Indicted Perry Running For President

WASHINGTON — Undeterred by indictment, Texas Gov. Rick Perry intends to travel to three major 2016 Primary states during the next two weeks even as he faces the prospects of a highly unpresidential booking on felony charges.

Perry, a potential 2016 Republican Presidential candidate, could answer two felony counts of abuse of power this week and be forced to sit for a booking photo and fingerprinting in response to a political dispute that has roiled his home state.

The Governor has tried to rally conservatives to his cause, saying the indictment is symbolic of government overreach.

“This is not the way that we settle differences, political differences in this country,” Perry said in an interview with Fox News Sunday. ”You don’t do it with indictments. We settle our political differences at the ballot box.”

Yet for Perry, who stumbled in his 2012 Presidential campaign, the allegations could pose a distraction and complicate his attempts to gain a second look from Republicans in early voting states such as Iowa, New Hampshire and South Carolina.

The details of the prosecution and timing of any trial remain unknown, and it is unclear how Republican activists will respond to a Presidential candidate who has been indicted.

The Special Prosecutor bringing the case against Perry, San Antonio-based Michael McCrum, said he would meet with Perry’s defense attorney, David L. Botsford, and with the judge overseeing the case, Bert Richardson, to begin discussing next steps.

It was unclear when the Governor might be booked or appear at the Travis County Courthouse, which is located just steps from the Governor’s mansion in Austin.

In the booking, he could face fingerprinting and a photograph, bringing to mind the photo of former House Majority Leader Tom DeLay, R-Texas, who grinned broadly for his mug shot and pleaded innocent to campaign finance conspiracy charges. DeLay was later acquitted on appeal.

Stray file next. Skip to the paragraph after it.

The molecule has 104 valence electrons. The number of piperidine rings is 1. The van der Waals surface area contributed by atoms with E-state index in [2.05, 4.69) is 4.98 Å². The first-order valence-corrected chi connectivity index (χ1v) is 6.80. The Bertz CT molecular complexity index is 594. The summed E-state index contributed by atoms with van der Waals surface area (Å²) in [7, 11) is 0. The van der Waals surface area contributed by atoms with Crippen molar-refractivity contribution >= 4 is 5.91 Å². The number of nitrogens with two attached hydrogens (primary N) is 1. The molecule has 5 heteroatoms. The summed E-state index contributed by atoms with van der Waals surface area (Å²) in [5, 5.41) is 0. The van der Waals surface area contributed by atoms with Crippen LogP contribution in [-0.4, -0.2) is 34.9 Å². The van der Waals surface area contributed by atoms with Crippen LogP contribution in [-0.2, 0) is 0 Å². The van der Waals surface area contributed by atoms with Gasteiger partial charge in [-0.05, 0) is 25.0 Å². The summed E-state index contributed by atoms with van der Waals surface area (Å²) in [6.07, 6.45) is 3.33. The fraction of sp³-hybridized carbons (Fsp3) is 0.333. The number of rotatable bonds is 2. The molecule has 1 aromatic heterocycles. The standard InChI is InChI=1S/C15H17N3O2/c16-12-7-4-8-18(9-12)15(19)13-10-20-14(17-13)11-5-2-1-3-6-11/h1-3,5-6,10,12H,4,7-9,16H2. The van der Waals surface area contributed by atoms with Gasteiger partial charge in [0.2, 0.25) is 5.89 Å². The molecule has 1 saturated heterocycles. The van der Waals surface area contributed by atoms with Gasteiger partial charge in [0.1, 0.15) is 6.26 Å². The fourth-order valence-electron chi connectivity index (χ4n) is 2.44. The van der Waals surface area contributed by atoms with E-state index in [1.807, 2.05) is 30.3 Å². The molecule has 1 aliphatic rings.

Aides said Perry planned to maintain his public schedule, including an Aug. 21 speech on immigration at the Heritage Foundation in Washington, and then a visit to New Hampshire next weekend.

The Governor is scheduled to appear at a slate of activities there: events in Portsmouth, Manchester and Nashua on Aug. 22, followed by a rally Aug. 23 in Stratham and Republican gatherings in Rochester and Chichester.

Later this month, Perry is expected at a larger Americans for Prosperity gathering in Dallas, which will also feature Kentucky Sen. Rand Paul and Texas Sen. Ted Cruz.

Then he plans to be in South Carolina on Aug. 27-28 for appearances that include a college football game at the University of South Carolina against Texas A&M, Perry’s alma mater.

Perry is scheduled to return to Iowa, home of the nation’s lead-off Presidential caucuses, on Sept. 1-2, and then departs on a week-long Texas trade mission to Japan and China, which will include stops in Beijing and the World Economic Forum in Tianjin.

Potential 2016 Presidential rivals such as former Florida Gov. Jeb Bush, Louisiana Gov. Bobby Jindal and Cruz, a fellow Texan, have denounced the indictment and Republicans have said the facts of the case could prompt conservatives to rally behind Perry.

“Nobody wants to get indicted but the basis of the indictment is so preposterous that ultimately it could be a political benefit,” said Phil Musser, a former Executive Director of the Republican Governors Association.

A Travis County grand jury indicted Perry for carrying out a threat to veto $7.5 million in funding to the state’s ethics watchdog, led by a local district attorney, Rosemary Lehmberg, an elected Democrat, unless she resigned following her arrest and conviction for drunken driving. It was the same public integrity unit that prosecuted DeLay.

A state judge assigned a Special Prosecutor to investigate the veto following a complaint filed by a left-leaning watchdog group.

Conservatives note that a video recording made at the jail showed Lehmberg shouting at staffers, kicking the door of her cell and sticking her tongue out at deputies.

“A public official getting drunk and arrested is something we have experienced in South Carolina and the base voters will award Perry for standing firm,” said Katon Dawson, a Perry ally and former South Carolina GOP chairman. “Plus, Rick has friends in South Carolina who are with him and that matters.”

Perry has said the indictment is reflective of a larger problem of government agencies not following the rule of law and said that some Democrats have questioned the wisdom of his indictment, pointing to comments by David Axelrod, a former adviser to President Barack Obama and Harvard Law professor Alan Dershowitz.

Democrats point out that McCrumb, the Special Prosecutor, was appointed by a Republican judge, undercutting Perry’s argument about partisanship.


By Ken Thomas. AP writer Will Weissert in Austin, Texas, contributed to this report.


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